~ Answered on 2016-05-10 23:02:33


Another approach is to (ab)use the PostgreSQL GUC mechanism to create variables. See this prior answer for details and examples.

You declare the GUC in postgresql.conf, then change its value at runtime with SET commands and get its value with current_setting(...).

I don't recommend this for general use, but it could be useful in narrow cases like the one mentioned in the linked question, where the poster wanted a way to provide the application-level username to triggers and functions.

~ Answered on 2012-11-10 03:13:56


I solved it with a temp table.

CREATE TEMP TABLE temp_session_variables (
    "sessionSalt" TEXT
INSERT INTO temp_session_variables ("sessionSalt") VALUES (current_timestamp || RANDOM()::TEXT);

This way, I had a "variable" I could use over multiple queries, that is unique for the session. I needed it to generate unique "usernames" while still not having collisions if importing users with the same user name.

~ Answered on 2014-10-27 13:07:37


I really miss that feature. Only way to achieve something similar is to use functions.

I have used it in two ways:

  • perl functions that use $_SHARED variable
  • store your variables in table

Perl version:

   CREATE FUNCTION var(name text, val text) RETURNS void AS $$
        $_SHARED{$_[0]} = $_[1];
   $$ LANGUAGE plperl;
   CREATE FUNCTION var(name text) RETURNS text AS $$
        return $_SHARED{$_[0]};
   $$ LANGUAGE plperl;

Table version:

  sess bigint NOT NULL,
  key varchar NOT NULL,
  val varchar,
  CONSTRAINT var_pkey PRIMARY KEY (sess, key)
CREATE FUNCTION var(key varchar, val anyelement) RETURNS void AS $$
  DELETE FROM var WHERE sess = pg_backend_pid() AND key = $1;
  INSERT INTO var (sess, key, val) VALUES (sessid(), $1, $2::varchar);
$$ LANGUAGE 'sql';

CREATE FUNCTION var(varname varchar) RETURNS varchar AS $$
  SELECT val FROM var WHERE sess = pg_backend_pid() AND key = $1;
$$ LANGUAGE 'sql';


  • plperlu is faster than perl
  • pg_backend_pid is not best session identification, consider using pid combined with backend_start from pg_stat_activity
  • this table version is also bad because you have to clear this is up occasionally (and not delete currently working session variables)

~ Answered on 2012-12-19 21:54:36


I've found this question and the answers extremely useful, but also confusing. I had lots of trouble getting quoted variables to work, so here is the way I got it working:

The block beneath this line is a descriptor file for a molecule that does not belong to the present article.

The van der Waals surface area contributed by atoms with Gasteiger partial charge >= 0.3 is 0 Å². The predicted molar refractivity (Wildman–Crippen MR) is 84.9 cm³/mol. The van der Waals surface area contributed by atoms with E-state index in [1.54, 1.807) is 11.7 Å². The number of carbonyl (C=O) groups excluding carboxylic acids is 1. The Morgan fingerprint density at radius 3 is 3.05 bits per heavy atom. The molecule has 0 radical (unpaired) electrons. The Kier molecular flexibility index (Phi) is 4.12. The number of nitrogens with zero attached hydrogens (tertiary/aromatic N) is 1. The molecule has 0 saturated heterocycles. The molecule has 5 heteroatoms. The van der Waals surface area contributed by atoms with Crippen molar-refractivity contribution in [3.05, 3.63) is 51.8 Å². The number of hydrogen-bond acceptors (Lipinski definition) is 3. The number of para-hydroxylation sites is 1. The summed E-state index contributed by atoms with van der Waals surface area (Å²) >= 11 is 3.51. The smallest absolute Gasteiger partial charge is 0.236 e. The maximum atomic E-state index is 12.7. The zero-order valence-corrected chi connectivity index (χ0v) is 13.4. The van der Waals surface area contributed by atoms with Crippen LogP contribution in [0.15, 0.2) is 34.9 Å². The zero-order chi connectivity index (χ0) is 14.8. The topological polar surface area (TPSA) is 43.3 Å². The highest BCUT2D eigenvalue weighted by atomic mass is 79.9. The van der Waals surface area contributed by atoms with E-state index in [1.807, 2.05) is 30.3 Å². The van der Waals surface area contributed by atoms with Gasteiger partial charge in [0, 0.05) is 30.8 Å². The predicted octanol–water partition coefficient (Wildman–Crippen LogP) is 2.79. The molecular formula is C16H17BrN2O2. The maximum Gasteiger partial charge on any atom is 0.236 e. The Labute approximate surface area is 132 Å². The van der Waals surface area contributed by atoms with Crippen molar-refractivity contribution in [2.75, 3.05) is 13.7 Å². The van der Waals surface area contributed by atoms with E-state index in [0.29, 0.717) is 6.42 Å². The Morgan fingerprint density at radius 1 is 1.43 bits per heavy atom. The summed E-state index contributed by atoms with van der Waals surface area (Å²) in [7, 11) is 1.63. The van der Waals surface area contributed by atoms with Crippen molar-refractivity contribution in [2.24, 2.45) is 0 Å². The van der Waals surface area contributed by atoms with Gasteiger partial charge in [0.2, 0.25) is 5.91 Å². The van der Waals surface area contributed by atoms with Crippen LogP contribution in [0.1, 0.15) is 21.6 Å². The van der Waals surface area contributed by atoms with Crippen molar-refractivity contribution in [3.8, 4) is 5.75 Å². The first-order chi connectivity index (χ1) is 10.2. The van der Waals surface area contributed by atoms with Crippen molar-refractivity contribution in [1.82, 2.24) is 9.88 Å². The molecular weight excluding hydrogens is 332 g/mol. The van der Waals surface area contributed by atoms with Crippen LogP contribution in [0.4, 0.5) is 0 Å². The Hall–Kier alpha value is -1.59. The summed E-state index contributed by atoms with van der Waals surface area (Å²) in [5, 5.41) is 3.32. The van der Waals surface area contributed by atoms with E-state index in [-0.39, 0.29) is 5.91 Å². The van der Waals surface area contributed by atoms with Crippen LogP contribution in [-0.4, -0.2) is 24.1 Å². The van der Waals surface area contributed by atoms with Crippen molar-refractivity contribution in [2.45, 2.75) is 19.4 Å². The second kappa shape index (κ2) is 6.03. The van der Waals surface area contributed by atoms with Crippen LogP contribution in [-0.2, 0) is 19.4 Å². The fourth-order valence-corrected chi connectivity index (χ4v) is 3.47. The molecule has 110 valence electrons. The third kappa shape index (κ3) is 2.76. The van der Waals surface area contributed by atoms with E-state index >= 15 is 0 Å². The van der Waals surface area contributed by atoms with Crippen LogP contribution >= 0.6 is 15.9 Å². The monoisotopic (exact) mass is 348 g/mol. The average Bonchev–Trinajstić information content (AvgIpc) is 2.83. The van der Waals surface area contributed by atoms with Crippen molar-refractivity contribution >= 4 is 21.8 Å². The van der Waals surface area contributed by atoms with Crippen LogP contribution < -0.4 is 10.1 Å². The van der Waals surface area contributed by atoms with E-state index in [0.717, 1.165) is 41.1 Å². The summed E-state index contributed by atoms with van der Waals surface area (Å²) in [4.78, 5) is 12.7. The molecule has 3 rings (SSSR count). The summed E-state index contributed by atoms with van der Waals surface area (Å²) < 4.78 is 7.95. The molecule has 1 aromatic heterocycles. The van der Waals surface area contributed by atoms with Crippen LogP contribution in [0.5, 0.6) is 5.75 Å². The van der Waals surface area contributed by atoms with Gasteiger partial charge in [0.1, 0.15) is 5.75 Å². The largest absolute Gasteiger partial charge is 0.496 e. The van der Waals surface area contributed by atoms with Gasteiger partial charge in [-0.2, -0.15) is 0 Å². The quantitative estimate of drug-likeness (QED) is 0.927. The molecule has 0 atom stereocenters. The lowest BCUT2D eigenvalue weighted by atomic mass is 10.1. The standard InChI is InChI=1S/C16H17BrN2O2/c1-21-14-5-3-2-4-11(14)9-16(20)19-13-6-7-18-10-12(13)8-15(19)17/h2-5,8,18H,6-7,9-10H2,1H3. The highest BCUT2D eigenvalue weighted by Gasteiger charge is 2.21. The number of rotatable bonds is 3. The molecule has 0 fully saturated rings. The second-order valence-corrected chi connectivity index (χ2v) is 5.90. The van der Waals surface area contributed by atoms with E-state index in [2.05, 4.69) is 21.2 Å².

\set deployment_user username    -- username
\set deployment_pass '\'string_password\''
ALTER USER :deployment_user WITH PASSWORD :deployment_pass;

This way you can define the variable in one statement. When you use it, single quotes will be embedded into the variable.

NOTE! When I put a comment after the quoted variable it got sucked in as part of the variable when I tried some of the methods in other answers. That was really screwing me up for a while. With this method comments appear to be treated as you'd expect.

~ Answered on 2012-03-28 15:23:06


I've posted a new solution for this on another thread.

It uses a table to store variables, and can be updated at any time. A static immutable getter function is dynamically created (by another function), triggered by update to your table. You get nice table storage, plus the blazing fast speeds of an immutable getter.

~ Answered on 2019-01-23 08:30:40


Variables in psql suck. If you want to declare an integer, you have to enter the integer, then do a carriage return, then end the statement in a semicolon. Observe:

Let's say I want to declare an integer variable my_var and insert it into a table test:

Example table test:

thedatabase=# \d test;
                         Table "public.test"
 Column |  Type   |                     Modifiers                     
 id     | integer | not null default nextval('test_id_seq'::regclass)
    "test_pkey" PRIMARY KEY, btree (id)

Clearly, nothing in this table yet:

thedatabase=# select * from test;
(0 rows)

We declare a variable. Notice how the semicolon is on the next line!

thedatabase=# \set my_var 999
thedatabase=# ;

Now we can insert. We have to use this weird ":''" looking syntax:

thedatabase=# insert into test(id) values (:'my_var');

It worked!

thedatabase=# select * from test;
(1 row)


So... what happens if we don't have the semicolon on the next line? The variable? Have a look:

We declare my_var without the new line.

thedatabase=# \set my_var 999;

Let's select my_var.

thedatabase=# select :'my_var';
(1 row)

WTF is that? It's not an integer, it's a string 999;!

thedatabase=# select 999;
(1 row)

~ Answered on 2018-11-10 02:27:15